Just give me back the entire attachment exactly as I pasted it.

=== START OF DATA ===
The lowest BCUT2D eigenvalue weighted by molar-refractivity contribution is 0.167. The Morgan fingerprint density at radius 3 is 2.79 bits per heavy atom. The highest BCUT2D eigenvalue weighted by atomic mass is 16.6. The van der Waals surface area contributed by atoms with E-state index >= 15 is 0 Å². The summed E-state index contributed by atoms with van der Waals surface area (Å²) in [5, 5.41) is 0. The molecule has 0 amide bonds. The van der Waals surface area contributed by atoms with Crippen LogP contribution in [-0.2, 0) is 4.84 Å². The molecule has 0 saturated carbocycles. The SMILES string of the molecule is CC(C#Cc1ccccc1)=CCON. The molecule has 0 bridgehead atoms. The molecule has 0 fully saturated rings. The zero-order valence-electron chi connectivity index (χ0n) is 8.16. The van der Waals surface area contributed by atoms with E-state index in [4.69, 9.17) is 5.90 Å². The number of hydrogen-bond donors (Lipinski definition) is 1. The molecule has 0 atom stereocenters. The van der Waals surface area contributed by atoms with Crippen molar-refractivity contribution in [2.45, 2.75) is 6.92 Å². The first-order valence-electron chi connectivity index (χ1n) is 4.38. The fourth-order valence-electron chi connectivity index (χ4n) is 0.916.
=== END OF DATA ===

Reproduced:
The lowest BCUT2D eigenvalue weighted by molar-refractivity contribution is 0.167. The Morgan fingerprint density at radius 3 is 2.79 bits per heavy atom. The highest BCUT2D eigenvalue weighted by atomic mass is 16.6. The van der Waals surface area contributed by atoms with E-state index >= 15 is 0 Å². The summed E-state index contributed by atoms with van der Waals surface area (Å²) in [5, 5.41) is 0. The molecule has 0 amide bonds. The van der Waals surface area contributed by atoms with Crippen LogP contribution in [-0.2, 0) is 4.84 Å². The molecule has 0 saturated carbocycles. The SMILES string of the molecule is CC(C#Cc1ccccc1)=CCON. The molecule has 0 bridgehead atoms. The molecule has 0 fully saturated rings. The zero-order valence-electron chi connectivity index (χ0n) is 8.16. The van der Waals surface area contributed by atoms with E-state index in [4.69, 9.17) is 5.90 Å². The number of hydrogen-bond donors (Lipinski definition) is 1. The molecule has 0 atom stereocenters. The van der Waals surface area contributed by atoms with Crippen molar-refractivity contribution in [2.45, 2.75) is 6.92 Å². The first-order valence-electron chi connectivity index (χ1n) is 4.38. The fourth-order valence-electron chi connectivity index (χ4n) is 0.916.